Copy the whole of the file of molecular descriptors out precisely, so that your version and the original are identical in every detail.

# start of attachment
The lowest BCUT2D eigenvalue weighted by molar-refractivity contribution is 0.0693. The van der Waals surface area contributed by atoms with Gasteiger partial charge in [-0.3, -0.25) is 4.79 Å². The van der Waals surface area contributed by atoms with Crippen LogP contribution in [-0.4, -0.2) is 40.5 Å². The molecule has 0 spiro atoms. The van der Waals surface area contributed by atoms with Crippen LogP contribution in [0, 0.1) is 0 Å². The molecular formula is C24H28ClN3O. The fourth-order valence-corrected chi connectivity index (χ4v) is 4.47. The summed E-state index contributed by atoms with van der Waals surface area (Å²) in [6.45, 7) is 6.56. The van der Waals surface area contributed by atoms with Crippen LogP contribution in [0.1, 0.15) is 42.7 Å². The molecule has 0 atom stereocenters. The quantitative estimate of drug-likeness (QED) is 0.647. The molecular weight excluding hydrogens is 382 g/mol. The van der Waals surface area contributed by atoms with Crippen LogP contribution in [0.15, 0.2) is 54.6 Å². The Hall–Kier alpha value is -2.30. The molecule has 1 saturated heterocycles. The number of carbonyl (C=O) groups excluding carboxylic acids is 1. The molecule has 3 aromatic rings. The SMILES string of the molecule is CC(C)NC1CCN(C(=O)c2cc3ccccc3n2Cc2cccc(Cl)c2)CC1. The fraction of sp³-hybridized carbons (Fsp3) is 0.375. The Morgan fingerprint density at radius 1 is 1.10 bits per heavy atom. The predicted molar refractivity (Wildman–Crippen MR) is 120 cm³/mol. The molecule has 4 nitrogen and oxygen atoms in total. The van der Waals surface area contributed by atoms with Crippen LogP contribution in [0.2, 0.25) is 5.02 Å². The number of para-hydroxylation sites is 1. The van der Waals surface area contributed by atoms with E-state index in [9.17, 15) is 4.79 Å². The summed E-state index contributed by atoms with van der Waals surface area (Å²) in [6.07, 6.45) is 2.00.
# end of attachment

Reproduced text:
The lowest BCUT2D eigenvalue weighted by molar-refractivity contribution is 0.0693. The van der Waals surface area contributed by atoms with Gasteiger partial charge in [-0.3, -0.25) is 4.79 Å². The van der Waals surface area contributed by atoms with Crippen LogP contribution in [-0.4, -0.2) is 40.5 Å². The molecule has 0 spiro atoms. The van der Waals surface area contributed by atoms with Crippen LogP contribution in [0, 0.1) is 0 Å². The molecular formula is C24H28ClN3O. The fourth-order valence-corrected chi connectivity index (χ4v) is 4.47. The summed E-state index contributed by atoms with van der Waals surface area (Å²) in [6.45, 7) is 6.56. The van der Waals surface area contributed by atoms with Crippen LogP contribution in [0.1, 0.15) is 42.7 Å². The molecule has 0 atom stereocenters. The quantitative estimate of drug-likeness (QED) is 0.647. The molecular weight excluding hydrogens is 382 g/mol. The van der Waals surface area contributed by atoms with Crippen LogP contribution in [0.15, 0.2) is 54.6 Å². The Hall–Kier alpha value is -2.30. The molecule has 1 saturated heterocycles. The number of carbonyl (C=O) groups excluding carboxylic acids is 1. The molecule has 3 aromatic rings. The SMILES string of the molecule is CC(C)NC1CCN(C(=O)c2cc3ccccc3n2Cc2cccc(Cl)c2)CC1. The fraction of sp³-hybridized carbons (Fsp3) is 0.375. The Morgan fingerprint density at radius 1 is 1.10 bits per heavy atom. The predicted molar refractivity (Wildman–Crippen MR) is 120 cm³/mol. The molecule has 4 nitrogen and oxygen atoms in total. The van der Waals surface area contributed by atoms with Crippen LogP contribution in [0.2, 0.25) is 5.02 Å². The number of para-hydroxylation sites is 1. The van der Waals surface area contributed by atoms with E-state index in [9.17, 15) is 4.79 Å². The summed E-state index contributed by atoms with van der Waals surface area (Å²) in [6.07, 6.45) is 2.00.